A neglect on the part of the executor to advertise for claims, will not form sufficient ground for an award of costs against him.-Snyder v. Young, 4 How. 217 ; Van Vleeck v. Berroughs, 6 Barb. S. C. R. 341. !f, however, he omit to give due notice, no laches will be imputable to a creditor for not presenting his account on an early day.-Fort v. Gooding, 9 Barb. S.C. R. 388.

A diminution effected in the creditor's charge, will, of itself, go far to show that the demand was not unreasonably resisted. -Snyder v. Young, 4 How. 217, above cited ; Lansing v. Cole, 3 C. R. 246; Belden v. Knowlton, 3 Sandf. S. C. R. 758; 1 C. R. (N. S.) 127; Comstock v. Olemstead, 6 How. 77.

In Fort v. Gooding, 9 Barb. S. C. R. 388, costs were allowed against executors, on the ground of having unreasonably resisted the plaintiff's demand. The executors, in that case, though having ample funds for the purpose, denied the justice of the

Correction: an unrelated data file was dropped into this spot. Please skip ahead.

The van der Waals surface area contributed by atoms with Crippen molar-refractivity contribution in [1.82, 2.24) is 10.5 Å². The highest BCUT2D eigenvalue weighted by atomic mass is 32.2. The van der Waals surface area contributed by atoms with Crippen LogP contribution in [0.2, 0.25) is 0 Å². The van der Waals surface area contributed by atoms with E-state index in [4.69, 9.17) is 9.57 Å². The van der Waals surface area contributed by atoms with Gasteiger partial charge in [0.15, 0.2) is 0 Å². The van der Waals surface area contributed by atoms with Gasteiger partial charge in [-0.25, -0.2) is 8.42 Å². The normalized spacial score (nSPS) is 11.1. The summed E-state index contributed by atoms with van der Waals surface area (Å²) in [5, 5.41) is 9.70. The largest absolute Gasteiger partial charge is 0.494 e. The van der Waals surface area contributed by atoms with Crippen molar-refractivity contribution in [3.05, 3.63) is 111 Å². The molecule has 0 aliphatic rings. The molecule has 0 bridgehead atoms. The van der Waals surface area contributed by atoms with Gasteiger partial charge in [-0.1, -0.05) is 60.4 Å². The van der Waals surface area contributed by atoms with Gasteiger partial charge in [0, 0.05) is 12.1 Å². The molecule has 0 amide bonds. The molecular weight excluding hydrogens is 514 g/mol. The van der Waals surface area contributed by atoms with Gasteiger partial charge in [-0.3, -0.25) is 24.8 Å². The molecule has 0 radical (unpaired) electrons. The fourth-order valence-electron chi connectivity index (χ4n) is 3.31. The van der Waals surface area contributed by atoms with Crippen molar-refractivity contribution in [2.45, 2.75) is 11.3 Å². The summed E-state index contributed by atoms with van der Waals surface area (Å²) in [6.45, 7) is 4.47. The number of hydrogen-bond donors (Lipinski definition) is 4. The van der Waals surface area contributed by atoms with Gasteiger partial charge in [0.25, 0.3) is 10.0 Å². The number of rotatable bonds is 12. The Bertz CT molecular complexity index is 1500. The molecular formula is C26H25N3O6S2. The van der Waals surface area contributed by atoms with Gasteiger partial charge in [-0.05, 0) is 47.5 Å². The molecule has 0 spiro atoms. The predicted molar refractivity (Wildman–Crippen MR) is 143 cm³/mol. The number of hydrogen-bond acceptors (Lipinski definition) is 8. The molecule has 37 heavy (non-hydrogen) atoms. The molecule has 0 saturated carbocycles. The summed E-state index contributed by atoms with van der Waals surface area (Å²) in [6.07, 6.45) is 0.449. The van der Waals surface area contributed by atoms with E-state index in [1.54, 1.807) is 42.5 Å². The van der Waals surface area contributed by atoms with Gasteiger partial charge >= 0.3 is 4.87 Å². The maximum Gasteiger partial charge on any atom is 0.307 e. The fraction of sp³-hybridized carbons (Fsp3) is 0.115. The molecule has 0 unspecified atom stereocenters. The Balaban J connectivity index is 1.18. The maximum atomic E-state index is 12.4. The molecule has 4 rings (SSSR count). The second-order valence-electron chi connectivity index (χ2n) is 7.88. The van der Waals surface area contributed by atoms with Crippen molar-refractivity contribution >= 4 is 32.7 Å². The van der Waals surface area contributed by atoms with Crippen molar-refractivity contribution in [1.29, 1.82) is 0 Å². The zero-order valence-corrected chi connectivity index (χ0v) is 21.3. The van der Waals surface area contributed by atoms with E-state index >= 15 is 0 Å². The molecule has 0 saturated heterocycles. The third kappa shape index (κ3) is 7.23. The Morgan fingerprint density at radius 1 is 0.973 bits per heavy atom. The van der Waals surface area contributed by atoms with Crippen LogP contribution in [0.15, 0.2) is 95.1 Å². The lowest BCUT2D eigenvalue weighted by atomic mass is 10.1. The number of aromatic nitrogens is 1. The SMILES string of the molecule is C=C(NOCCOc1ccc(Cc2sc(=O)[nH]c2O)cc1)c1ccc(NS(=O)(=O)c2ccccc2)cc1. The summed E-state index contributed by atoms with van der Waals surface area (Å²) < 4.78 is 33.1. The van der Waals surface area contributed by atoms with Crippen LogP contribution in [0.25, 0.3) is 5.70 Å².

whole of the plaintiff's claim, when presented, and refused pay. ment altogether, or to accept a fair offer of settlement, and this, without any offer to refer. Upon suit subsequently brought against them, the claim was only reduced by about one-fifth in amount, and this, not by any failure of proof, but merely by a difference of opinion between the referee and the plaintiff, as to the value of certain services, on a quantum meruit. It was held that the unqualified rejection of the claim in question, on the part of the executors, unaccompanied by any offer to refer, was equivalent to a refusal to refer ; and that, under such circumstances, no formal demand to that effect was necessary, on the part of the creditors. Not only were costs allowed to the latter, but an allowance was also made to them under sec. 308.